Without evidence of benefit, an intervention should not be presumed to be beneficial or safe.

- Rogue Medic

New Illinois state law will allow basic EMTs to inject epinephrine

EpiPen 1 from Bloomberg dot com
Image from Bloomberg.com.

0.15 mg (0.15 ml of 1 mg/ml epinephrine) for a child.
0.3 mg (0.3 ml of 1 mg/ml epinephrine) for an adult.
Inject deep into the side of the thigh.
This should not be complicated, but . . . .

Paramedics have generally been able to give epinephrine injections for anaphylaxis in Illinois and elsewhere. As of January 1, 2017, basic EMTs (Emergency Medical Technicians) in Illinois, who have been able to use the EpiPen autoinjector, will be able to give epinephrine injections the same way paramedics give epinephrine for anaphylaxis.[1],[2]

Why? The cost of the autoinjector has increased from around $100 to around $600 since 2007, when Mylan bought the EpiPen as part of a group of products from Merck. During that time, the packaging has gone from a single EpiPen to two EpiPens, so that may be one part of the increase.

The EpiPen, which is currently only made by Mylan, used to have competition from Sanofi. On October 30, 2015, Sanofi recalled their Auvi-Q autoinjectors due to the possibility of dosage inaccuracies.[3] Some people are claiming that the increase in cost is due to the withdrawal of this competitor from the market, but I was able to locate two other competitors in the US, so there is competition.

Explanations exist; they have existed for all time; there is always a well-known solution to every human problem — neat, plausible, and wrong. H.L. Mencken.

If only the Sanofi recall caused the price increase, the price would not have been increasing for the past 10 years, but only for the past 10 months. Here is a graph of the price increase before the Sanofi recall.

EpiPen 2 from Bloomberg dot com
Graph from September 2015 – before the Sanofi recall – from Bloomberg.com.[4]

There are other competitors out there. Adrenaclick by Amedra Pharmaceuticals LLC,[5] and epinephrine injection, USP auto-injector by Lineage Therapeutics Inc.[6] – both located in Horsham, PA and the web sites have the same design, so they may be manufactured in the same facility.

The problems with having basic EMTs giving epinephrine injections are that the education has to be very good and the oversight has to be aggressive. As with naloxone (Narcan), doctors, nurses, and paramedics often give the drug inappropriately, so we know that there is a lot of potential for error.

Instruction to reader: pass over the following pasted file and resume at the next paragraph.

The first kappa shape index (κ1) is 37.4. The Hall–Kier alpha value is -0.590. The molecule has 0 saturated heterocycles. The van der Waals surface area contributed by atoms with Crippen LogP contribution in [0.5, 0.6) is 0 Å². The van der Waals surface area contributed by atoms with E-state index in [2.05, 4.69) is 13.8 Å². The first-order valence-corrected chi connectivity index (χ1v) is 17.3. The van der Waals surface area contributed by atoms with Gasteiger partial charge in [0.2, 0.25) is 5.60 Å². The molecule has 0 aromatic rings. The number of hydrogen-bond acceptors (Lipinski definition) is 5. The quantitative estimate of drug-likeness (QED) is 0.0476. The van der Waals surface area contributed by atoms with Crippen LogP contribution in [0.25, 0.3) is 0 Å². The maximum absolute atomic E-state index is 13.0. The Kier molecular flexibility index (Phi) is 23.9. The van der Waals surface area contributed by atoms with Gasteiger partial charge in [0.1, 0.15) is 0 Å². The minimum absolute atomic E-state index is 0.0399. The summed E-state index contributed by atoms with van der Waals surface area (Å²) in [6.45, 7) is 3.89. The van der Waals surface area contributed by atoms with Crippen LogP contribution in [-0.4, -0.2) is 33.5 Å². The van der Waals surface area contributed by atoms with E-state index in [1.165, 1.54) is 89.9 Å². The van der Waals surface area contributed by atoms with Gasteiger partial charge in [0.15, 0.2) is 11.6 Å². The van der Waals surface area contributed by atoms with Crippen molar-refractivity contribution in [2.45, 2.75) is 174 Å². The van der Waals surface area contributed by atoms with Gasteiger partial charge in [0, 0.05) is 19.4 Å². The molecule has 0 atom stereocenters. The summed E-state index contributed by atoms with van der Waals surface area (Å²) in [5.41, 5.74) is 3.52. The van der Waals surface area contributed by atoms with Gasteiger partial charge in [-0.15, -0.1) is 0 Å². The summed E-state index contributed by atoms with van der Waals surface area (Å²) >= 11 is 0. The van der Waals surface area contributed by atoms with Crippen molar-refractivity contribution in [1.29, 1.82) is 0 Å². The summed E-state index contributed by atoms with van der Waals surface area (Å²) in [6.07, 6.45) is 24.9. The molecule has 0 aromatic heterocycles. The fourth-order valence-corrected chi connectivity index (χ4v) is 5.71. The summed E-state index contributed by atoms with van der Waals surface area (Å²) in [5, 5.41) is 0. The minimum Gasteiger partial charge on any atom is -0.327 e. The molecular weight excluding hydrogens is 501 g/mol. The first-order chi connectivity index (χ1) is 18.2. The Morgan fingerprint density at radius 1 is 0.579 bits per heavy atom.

The closest children’s hospital only uses autoinjectors, because they do not allow the nurses to draw up epinephrine for anaphylaxis. They probably do not allow the doctors to either, but I did not ask.

How bad are doctors at diagnosing and treating anaphylaxis?

Senior house officers (SHOs) (n=78) at the start of their accident and emergency (A&E) post were given an anonymous five case history questionnaire, containing one case of true anaphylaxis, and asked to complete the medication they would prescribe. In the case of anaphylaxis, 100% would administer adrenaline (epinephrine) but 55% would do so by the incorrect route. In the remaining cases, 10%–56% would be prepared to administer adrenaline inappropriately. Only 5% were able to indicate the correct route and dose of adrenaline according to Resuscitation Council guidelines (UK). This has implications for training as the survey took place before the start of the A&E posting. Anaphylaxis is over-diagnosed and poorly treated despite Resuscitation Council guidelines.[7]


That was in 2002. Have things improved?

68 of 107 (64%) junior doctors completed the questionnaire. All recognised the need for adrenaline in anaphylaxis, but only 74% selected the correct intramuscular route, and 34% the correct route and dose. 82% of junior doctors would inappropriately give adrenaline to the patient who had inhaled a foreign body (case 2). A higher percentage of the 2013 cohort indicated the correct route and dose of adrenaline in anaphylaxis than their 2002 colleagues. However, a greater percentage also selected adrenaline treatment inappropriately in non-anaphylactic case scenarios.

Despite updated guidelines, junior doctors continue to have poor knowledge about the recognition and management of anaphylaxis, with some still considering inappropriate intravenous adrenaline. More effort should be given to the recognition of anaphylaxis in early medical training.


Other research on doctors shows similar inability to come up with the right diagnosis, the right dose, and/or the right route of administration.[9],[10],[11] There are more. My anecdotal experience is that this is also a problem in the US with experienced paramedics and experienced physicians.